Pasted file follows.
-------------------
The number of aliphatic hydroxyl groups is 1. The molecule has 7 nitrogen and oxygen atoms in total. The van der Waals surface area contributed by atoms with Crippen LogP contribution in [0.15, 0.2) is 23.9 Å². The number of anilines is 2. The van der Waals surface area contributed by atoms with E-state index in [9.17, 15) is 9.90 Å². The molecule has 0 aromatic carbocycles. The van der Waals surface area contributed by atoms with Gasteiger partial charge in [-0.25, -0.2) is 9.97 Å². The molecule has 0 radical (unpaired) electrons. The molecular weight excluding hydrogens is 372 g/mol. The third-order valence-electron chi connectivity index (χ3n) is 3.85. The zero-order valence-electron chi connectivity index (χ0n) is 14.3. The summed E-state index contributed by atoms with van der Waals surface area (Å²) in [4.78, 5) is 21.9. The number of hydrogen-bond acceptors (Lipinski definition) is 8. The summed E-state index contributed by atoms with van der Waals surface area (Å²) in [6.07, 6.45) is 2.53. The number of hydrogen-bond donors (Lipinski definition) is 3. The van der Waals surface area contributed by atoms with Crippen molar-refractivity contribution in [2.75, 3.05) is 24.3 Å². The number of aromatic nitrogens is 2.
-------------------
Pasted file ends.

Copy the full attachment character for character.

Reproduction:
The number of aliphatic hydroxyl groups is 1. The molecule has 7 nitrogen and oxygen atoms in total. The van der Waals surface area contributed by atoms with Crippen LogP contribution in [0.15, 0.2) is 23.9 Å². The number of anilines is 2. The van der Waals surface area contributed by atoms with E-state index in [9.17, 15) is 9.90 Å². The molecule has 0 aromatic carbocycles. The van der Waals surface area contributed by atoms with Gasteiger partial charge in [-0.25, -0.2) is 9.97 Å². The molecule has 0 radical (unpaired) electrons. The molecular weight excluding hydrogens is 372 g/mol. The third-order valence-electron chi connectivity index (χ3n) is 3.85. The zero-order valence-electron chi connectivity index (χ0n) is 14.3. The summed E-state index contributed by atoms with van der Waals surface area (Å²) in [4.78, 5) is 21.9. The number of hydrogen-bond acceptors (Lipinski definition) is 8. The summed E-state index contributed by atoms with van der Waals surface area (Å²) in [6.07, 6.45) is 2.53. The number of hydrogen-bond donors (Lipinski definition) is 3. The van der Waals surface area contributed by atoms with Crippen molar-refractivity contribution in [2.75, 3.05) is 24.3 Å². The number of aromatic nitrogens is 2.